Killington Adds Bubble Lifts, Snow Bikes, Tunnels & Woodward?

It’s getting hard to keep up with everything that Killington has going on but this past week, we got a chance to try as VT SKI + RIDE joined other media for Ski Vermont’s Media Day and got to ski through new tunnels, slurp a Vermont Maple Milk Shake (think White Russian, but way better and made with Vermont’s Silo Vodka) at the Ledgewood Yurt, take the six-pack bubble chair, ride snow bikes and glimpse what may be a sign of the future: the Danny Davis Peace Park. Which, interestingly enough, was renamed the Woodward Peace Park just before it opened on Friday, Feb. 8.

The snow bike team, ready for action.

Killington went big this season with more than $25 million in upgrades and if you’ve been recently, you’ll notice the changes. For starters, there’s a new six-person super-cushy bubble chair where the old Snowdown Quad used to be. With a cover that comes down to protect against the elements, the new six-pack will be a faster ride to the top (1,100 feet—“close to the height of New York’s Empire State Building,” notes Director of Mountain Operations, Jeff Temple). Killington’s old Snowdon Quad has been moved to South Ridge, making that area far more accessible for repeat runs (without having to head back to the base). Also new and part of the largest infrastructure investment in 25 years, Killington plowed massive ski-through tunnels to divert cross-mountain traffic under some of its most popular runs.

Three massive tunnels have made what were once hairy intersections into fun features at Killington.

The Lower Chute and Skyeburst Tunnels are cavernous and fun to ski through. “These will definitely help with traffic flow,” says Killington CEO Mike Solimano. Other improvements that you might not see,  but will feel: close to 8 miles (44,000 feet) of new snowmaking pipe.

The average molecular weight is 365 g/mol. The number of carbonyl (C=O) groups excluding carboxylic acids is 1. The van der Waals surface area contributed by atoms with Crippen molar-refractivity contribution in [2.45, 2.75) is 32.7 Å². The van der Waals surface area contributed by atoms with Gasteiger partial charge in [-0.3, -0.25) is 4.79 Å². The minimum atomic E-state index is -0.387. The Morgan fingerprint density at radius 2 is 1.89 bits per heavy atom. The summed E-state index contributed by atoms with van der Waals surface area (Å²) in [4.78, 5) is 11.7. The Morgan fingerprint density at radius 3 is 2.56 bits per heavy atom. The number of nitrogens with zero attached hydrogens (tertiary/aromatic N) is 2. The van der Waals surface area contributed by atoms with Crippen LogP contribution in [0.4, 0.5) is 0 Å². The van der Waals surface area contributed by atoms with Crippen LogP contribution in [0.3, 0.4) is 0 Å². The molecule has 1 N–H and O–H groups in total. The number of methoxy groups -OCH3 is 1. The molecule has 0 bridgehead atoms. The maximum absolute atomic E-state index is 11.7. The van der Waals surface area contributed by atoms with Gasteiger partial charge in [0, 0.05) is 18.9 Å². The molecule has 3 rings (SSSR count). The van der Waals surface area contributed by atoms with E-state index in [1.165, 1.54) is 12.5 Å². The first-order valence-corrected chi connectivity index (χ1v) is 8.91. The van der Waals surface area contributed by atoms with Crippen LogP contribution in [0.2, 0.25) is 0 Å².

Perhaps the biggest bit of news was the Woodward Peace Park, designed by Danny Davis. More than your average snowboard and freeride park, it has cutting edge terrain designed to help skiers and riders progress under their own training to using seriously big features. The Woodward design features snow structures and flow sequences that transcend your standard slopestyle and halfpipe terrain. The idea is to create room to breathe so that park skiers and riders of all ability levels—from beginners to Olympic athletes and big air pros—can find stimulating lines that let them progress at their own rate.

Davis, a Burton rider, Grand Prix winner, X Games Gold Medalist, Dew Tour Champion and U.S. Olympic snowboard athlete, created the Peace Park with the idea that it would bring skiers and riders of all ages and skill level together to one place on the mountain. When the park was first envisioned, it was rolled out as a secret “pros only event” in 2011 to experiment with new types of terrain and transition sequences. Woodward’s focus on self-directed learning and skill-building in the outdoors has made the project more accessible to the average human. The park is expected to open in mid-February and could open as early as this week.

On top of that, Davis has announced a unique contest: the Woodward Peace Park Championships. To qualify, participants enter into a user-generated #MyPeaceParkEdit video contest. Any rider or skier can submit up to a 1-minute edit of him or herself riding one of the Woodward Peace Parks using the #MyPeaceParkEdit hashtag. The winner will be announced in early April and will receive an expense-paid trip to Woodward Peace Park Championships at Boreal May 1-5th.  Further details are  at

Killington’s parent company, POWDR Corps, already owns the popular Woodward parks and training camps — sort of the Disneyland of action sports — and Killington CEO Mike Solimano has had bringing a full Woodward facility to Killington on his wish list.

While Rob Megnin, the Director of Marketing and Communications could not confirm or deny that Killington may put in a Woodward facility he did let slip that they are in the “permitting process of something big.”

Woodward’s mountain facility at Colorado’s Copper Mountain features The Barn, which houses a 19,400ft² indoor training facility with skateparks, Olympic-grade trampolines, foam pit jumps, indoor ski and snowboard training and more.

The brand also has locations in Pennsylvania, Lake Tahoe, Mexico’s Riviera Maya and Park City, as well as two hours outside of Los Angeles. Bringing one to Killington, would be a boost for all of Vermont’s action sports athletes, especially those at the Killington Mountain School.



Lisa Lynn

Editor of VT SKI + RIDE and Vermont Sports.